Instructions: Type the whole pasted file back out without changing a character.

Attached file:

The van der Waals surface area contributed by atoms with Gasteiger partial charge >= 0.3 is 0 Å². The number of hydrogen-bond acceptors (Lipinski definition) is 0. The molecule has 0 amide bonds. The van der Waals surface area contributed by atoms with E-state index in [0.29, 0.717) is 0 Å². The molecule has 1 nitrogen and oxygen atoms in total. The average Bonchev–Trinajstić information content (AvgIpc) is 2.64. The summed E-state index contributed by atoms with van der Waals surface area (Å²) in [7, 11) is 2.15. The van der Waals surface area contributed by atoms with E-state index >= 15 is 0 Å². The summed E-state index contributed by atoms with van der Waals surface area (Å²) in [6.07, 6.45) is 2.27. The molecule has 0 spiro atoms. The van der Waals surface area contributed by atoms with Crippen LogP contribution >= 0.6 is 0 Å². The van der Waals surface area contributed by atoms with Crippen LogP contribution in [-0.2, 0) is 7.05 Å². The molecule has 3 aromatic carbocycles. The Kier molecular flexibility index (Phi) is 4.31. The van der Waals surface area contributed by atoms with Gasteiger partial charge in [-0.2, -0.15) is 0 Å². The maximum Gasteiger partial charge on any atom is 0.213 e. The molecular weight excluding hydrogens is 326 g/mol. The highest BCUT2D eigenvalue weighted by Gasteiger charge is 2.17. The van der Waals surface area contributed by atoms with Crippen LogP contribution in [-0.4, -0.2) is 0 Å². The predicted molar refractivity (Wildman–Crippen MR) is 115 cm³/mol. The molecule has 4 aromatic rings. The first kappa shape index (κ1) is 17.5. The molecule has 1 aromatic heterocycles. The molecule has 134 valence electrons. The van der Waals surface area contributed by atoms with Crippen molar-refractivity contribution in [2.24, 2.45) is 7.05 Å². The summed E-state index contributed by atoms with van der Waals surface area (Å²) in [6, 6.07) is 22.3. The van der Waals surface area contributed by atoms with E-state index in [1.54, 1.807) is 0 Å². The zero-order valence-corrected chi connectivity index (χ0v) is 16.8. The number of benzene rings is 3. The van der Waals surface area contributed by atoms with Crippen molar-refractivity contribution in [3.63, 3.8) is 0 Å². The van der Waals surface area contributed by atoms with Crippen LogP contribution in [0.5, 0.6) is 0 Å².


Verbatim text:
The van der Waals surface area contributed by atoms with Gasteiger partial charge >= 0.3 is 0 Å². The number of hydrogen-bond acceptors (Lipinski definition) is 0. The molecule has 0 amide bonds. The van der Waals surface area contributed by atoms with E-state index in [0.29, 0.717) is 0 Å². The molecule has 1 nitrogen and oxygen atoms in total. The average Bonchev–Trinajstić information content (AvgIpc) is 2.64. The summed E-state index contributed by atoms with van der Waals surface area (Å²) in [7, 11) is 2.15. The van der Waals surface area contributed by atoms with E-state index >= 15 is 0 Å². The summed E-state index contributed by atoms with van der Waals surface area (Å²) in [6.07, 6.45) is 2.27. The molecule has 0 spiro atoms. The van der Waals surface area contributed by atoms with Crippen LogP contribution >= 0.6 is 0 Å². The van der Waals surface area contributed by atoms with Crippen LogP contribution in [-0.2, 0) is 7.05 Å². The molecule has 3 aromatic carbocycles. The Kier molecular flexibility index (Phi) is 4.31. The van der Waals surface area contributed by atoms with Gasteiger partial charge in [-0.2, -0.15) is 0 Å². The maximum Gasteiger partial charge on any atom is 0.213 e. The molecular weight excluding hydrogens is 326 g/mol. The highest BCUT2D eigenvalue weighted by Gasteiger charge is 2.17. The van der Waals surface area contributed by atoms with Crippen LogP contribution in [-0.4, -0.2) is 0 Å². The predicted molar refractivity (Wildman–Crippen MR) is 115 cm³/mol. The molecule has 4 aromatic rings. The first kappa shape index (κ1) is 17.5. The molecule has 1 aromatic heterocycles. The molecule has 134 valence electrons. The van der Waals surface area contributed by atoms with Crippen molar-refractivity contribution in [2.24, 2.45) is 7.05 Å². The summed E-state index contributed by atoms with van der Waals surface area (Å²) in [6, 6.07) is 22.3. The van der Waals surface area contributed by atoms with E-state index in [1.54, 1.807) is 0 Å². The zero-order valence-corrected chi connectivity index (χ0v) is 16.8. The number of benzene rings is 3. The van der Waals surface area contributed by atoms with Crippen molar-refractivity contribution in [3.63, 3.8) is 0 Å². The van der Waals surface area contributed by atoms with Crippen LogP contribution in [0.5, 0.6) is 0 Å².